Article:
From the Archives ...

Changes Planned To Rules For "Going Fishing'

Tasmanians love going fishing in the sea and are having a say in changes to the management of the scalefish fiishery planned to come into effect later this year.
University of Tasmania surveys reveal that one in three Tasmanians wets a line in marine waters each year, making it one of the State's most popular activities.

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When you have finished for the day, why not have a brag about the ones that didn't get away! Send Mike an article on your fishing (Click here for contact details), and we'll get it published here. Have fun fishing - tasfish.com

The Bountiful Tamar - part two

by Steve Suitor

In this article I will discuss some of the seasonal species available in the Tamar River. These include ling, barracouta, whiting, squid, silver bream, yellowtail kingfish and snotty trevally.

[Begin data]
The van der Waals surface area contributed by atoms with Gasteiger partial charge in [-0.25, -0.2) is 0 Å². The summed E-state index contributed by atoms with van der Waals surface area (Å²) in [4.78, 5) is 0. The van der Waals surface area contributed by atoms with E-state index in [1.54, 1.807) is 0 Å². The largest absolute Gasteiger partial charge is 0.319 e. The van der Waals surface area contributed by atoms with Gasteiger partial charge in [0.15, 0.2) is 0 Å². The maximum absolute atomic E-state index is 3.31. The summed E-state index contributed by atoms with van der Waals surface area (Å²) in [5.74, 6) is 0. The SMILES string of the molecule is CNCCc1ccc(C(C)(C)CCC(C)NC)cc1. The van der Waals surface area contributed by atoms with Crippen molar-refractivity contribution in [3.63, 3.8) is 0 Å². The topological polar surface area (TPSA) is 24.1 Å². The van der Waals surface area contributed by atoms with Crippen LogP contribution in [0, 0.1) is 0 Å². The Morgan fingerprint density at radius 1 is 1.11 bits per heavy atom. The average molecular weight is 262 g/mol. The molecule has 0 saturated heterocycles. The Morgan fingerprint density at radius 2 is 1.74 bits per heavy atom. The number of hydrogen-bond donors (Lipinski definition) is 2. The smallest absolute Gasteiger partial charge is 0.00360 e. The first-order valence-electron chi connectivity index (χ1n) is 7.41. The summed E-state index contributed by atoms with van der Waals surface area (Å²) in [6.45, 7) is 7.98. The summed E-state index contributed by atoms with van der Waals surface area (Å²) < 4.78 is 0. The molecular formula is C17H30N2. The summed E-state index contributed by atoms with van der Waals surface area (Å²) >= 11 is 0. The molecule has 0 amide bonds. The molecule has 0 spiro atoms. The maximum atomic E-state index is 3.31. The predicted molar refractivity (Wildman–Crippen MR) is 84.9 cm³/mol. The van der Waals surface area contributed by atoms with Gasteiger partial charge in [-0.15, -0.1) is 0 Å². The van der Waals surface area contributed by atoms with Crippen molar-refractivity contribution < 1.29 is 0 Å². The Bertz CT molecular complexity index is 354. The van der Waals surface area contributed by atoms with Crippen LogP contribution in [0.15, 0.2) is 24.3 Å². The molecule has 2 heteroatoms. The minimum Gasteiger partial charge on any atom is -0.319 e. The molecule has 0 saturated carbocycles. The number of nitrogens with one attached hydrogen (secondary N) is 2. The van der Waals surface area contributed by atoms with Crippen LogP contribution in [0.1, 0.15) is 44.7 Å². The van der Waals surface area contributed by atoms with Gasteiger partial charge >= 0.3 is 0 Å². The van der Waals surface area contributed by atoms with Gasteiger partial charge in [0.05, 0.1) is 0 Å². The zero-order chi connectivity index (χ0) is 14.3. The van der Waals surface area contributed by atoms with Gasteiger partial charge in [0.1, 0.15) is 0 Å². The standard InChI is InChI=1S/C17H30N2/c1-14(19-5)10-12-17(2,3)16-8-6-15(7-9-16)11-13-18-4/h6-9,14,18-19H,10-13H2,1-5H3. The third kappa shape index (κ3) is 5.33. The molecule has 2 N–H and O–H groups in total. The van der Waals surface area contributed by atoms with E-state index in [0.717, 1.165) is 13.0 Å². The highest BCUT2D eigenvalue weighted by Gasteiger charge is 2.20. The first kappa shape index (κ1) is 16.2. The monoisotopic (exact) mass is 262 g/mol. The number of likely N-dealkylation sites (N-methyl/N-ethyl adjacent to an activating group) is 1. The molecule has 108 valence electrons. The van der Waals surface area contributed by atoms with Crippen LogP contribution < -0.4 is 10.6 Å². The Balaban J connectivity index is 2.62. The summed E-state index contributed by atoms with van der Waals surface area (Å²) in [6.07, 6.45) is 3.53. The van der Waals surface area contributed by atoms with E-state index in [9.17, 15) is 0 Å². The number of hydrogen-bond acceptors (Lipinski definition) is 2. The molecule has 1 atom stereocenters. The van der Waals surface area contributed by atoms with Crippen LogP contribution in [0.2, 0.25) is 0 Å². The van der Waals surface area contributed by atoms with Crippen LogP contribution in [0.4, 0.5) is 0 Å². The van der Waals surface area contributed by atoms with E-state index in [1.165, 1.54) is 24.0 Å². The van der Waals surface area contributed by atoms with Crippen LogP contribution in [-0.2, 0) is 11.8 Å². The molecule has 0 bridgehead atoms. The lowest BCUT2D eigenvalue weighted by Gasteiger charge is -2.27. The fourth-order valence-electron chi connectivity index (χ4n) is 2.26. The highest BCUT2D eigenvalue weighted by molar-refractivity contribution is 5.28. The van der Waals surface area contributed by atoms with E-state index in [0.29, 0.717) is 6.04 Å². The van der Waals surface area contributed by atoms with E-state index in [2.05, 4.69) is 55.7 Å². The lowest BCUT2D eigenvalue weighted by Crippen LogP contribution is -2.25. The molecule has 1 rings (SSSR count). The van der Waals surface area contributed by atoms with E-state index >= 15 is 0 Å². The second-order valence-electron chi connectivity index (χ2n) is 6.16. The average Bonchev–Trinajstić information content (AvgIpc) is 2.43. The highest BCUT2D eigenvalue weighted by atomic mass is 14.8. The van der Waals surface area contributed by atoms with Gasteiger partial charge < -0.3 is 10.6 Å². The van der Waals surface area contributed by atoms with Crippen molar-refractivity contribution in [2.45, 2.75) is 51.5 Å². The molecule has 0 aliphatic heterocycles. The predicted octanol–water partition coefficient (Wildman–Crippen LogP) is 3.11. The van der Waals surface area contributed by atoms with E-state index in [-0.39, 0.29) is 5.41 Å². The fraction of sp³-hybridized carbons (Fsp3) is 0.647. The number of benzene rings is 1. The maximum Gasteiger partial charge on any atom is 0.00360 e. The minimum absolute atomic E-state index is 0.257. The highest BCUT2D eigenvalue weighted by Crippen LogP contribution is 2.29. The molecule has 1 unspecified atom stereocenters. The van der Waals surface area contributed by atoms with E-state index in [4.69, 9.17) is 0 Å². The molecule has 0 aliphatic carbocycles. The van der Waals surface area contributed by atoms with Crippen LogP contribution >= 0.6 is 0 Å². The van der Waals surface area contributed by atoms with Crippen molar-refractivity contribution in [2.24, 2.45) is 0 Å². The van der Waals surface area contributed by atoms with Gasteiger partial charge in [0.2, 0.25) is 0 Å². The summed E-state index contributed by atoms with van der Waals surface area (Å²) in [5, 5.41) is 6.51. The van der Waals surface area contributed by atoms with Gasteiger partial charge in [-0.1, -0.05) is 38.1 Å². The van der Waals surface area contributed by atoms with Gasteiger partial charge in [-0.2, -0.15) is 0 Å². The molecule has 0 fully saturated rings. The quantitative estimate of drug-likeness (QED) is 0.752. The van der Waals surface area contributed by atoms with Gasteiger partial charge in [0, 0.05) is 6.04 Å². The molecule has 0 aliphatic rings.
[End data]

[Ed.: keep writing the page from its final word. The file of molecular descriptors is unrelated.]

Ling
Ling, or pink ling, is a bottom feeding fish which looks like a cross between an eel and a rock cod. Ling are usually caught at night, mostly during the winter by anglers fishing from jetties and wharves with baits of fish flesh or crabs. Ling have a very gentle bite and it is often unnoticed unless the angler is holding the rod. Ling are a poor sport fish but they make up for that as a good table fish. I like them better as cutlets than as fillets. Hook sizes 1 to 2/0 are recommended with mullet the best bait, followed by squid, trevally and crabs. I have never heard of a ling being caught on a lure or a fly. Shallow water is most productive. Spring Bay, East Arm, Devils Elbow, Middle Arm, West Arm and Kelso are prime places.

Barracouta